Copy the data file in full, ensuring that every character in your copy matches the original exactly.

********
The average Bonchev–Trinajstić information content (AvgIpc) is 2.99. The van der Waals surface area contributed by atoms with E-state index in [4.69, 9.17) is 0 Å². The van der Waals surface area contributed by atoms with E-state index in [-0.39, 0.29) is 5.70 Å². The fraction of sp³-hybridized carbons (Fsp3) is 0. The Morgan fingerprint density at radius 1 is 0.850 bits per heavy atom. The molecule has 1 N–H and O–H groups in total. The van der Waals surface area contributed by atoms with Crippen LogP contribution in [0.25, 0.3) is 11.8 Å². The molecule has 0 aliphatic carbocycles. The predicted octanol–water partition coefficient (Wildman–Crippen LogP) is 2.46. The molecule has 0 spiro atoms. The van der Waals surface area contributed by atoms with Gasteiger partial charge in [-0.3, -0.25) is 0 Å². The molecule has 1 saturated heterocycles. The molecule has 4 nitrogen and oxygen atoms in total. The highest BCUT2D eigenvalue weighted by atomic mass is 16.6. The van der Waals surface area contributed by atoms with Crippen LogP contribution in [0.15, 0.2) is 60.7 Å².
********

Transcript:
The average Bonchev–Trinajstić information content (AvgIpc) is 2.99. The van der Waals surface area contributed by atoms with E-state index in [4.69, 9.17) is 0 Å². The van der Waals surface area contributed by atoms with E-state index in [-0.39, 0.29) is 5.70 Å². The fraction of sp³-hybridized carbons (Fsp3) is 0. The Morgan fingerprint density at radius 1 is 0.850 bits per heavy atom. The molecule has 1 N–H and O–H groups in total. The van der Waals surface area contributed by atoms with Crippen LogP contribution in [0.25, 0.3) is 11.8 Å². The molecule has 0 aliphatic carbocycles. The predicted octanol–water partition coefficient (Wildman–Crippen LogP) is 2.46. The molecule has 0 spiro atoms. The van der Waals surface area contributed by atoms with Gasteiger partial charge in [-0.3, -0.25) is 0 Å². The molecule has 1 saturated heterocycles. The molecule has 4 nitrogen and oxygen atoms in total. The highest BCUT2D eigenvalue weighted by atomic mass is 16.6. The van der Waals surface area contributed by atoms with Crippen LogP contribution in [0.15, 0.2) is 60.7 Å².